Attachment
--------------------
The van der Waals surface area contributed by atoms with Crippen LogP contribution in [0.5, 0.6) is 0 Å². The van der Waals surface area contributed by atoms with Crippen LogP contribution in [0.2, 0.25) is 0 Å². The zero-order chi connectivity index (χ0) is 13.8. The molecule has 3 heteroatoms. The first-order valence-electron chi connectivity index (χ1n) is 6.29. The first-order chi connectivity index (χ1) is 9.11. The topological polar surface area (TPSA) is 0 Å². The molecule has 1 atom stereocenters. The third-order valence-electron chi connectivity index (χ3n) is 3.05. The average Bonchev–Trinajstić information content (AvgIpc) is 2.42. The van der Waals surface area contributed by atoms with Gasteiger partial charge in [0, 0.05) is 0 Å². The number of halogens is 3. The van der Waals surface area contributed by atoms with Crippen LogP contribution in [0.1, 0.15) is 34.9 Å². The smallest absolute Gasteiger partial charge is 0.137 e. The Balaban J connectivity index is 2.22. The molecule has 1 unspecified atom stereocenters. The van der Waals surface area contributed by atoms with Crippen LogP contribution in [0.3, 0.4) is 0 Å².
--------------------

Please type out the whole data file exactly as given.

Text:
The van der Waals surface area contributed by atoms with Crippen LogP contribution in [0.5, 0.6) is 0 Å². The van der Waals surface area contributed by atoms with Crippen LogP contribution in [0.2, 0.25) is 0 Å². The zero-order chi connectivity index (χ0) is 13.8. The molecule has 3 heteroatoms. The first-order valence-electron chi connectivity index (χ1n) is 6.29. The first-order chi connectivity index (χ1) is 9.11. The topological polar surface area (TPSA) is 0 Å². The molecule has 1 atom stereocenters. The third-order valence-electron chi connectivity index (χ3n) is 3.05. The average Bonchev–Trinajstić information content (AvgIpc) is 2.42. The van der Waals surface area contributed by atoms with Gasteiger partial charge in [0, 0.05) is 0 Å². The number of halogens is 3. The van der Waals surface area contributed by atoms with Crippen LogP contribution in [0.1, 0.15) is 34.9 Å². The smallest absolute Gasteiger partial charge is 0.137 e. The Balaban J connectivity index is 2.22. The molecule has 1 unspecified atom stereocenters. The van der Waals surface area contributed by atoms with Crippen LogP contribution in [0.3, 0.4) is 0 Å².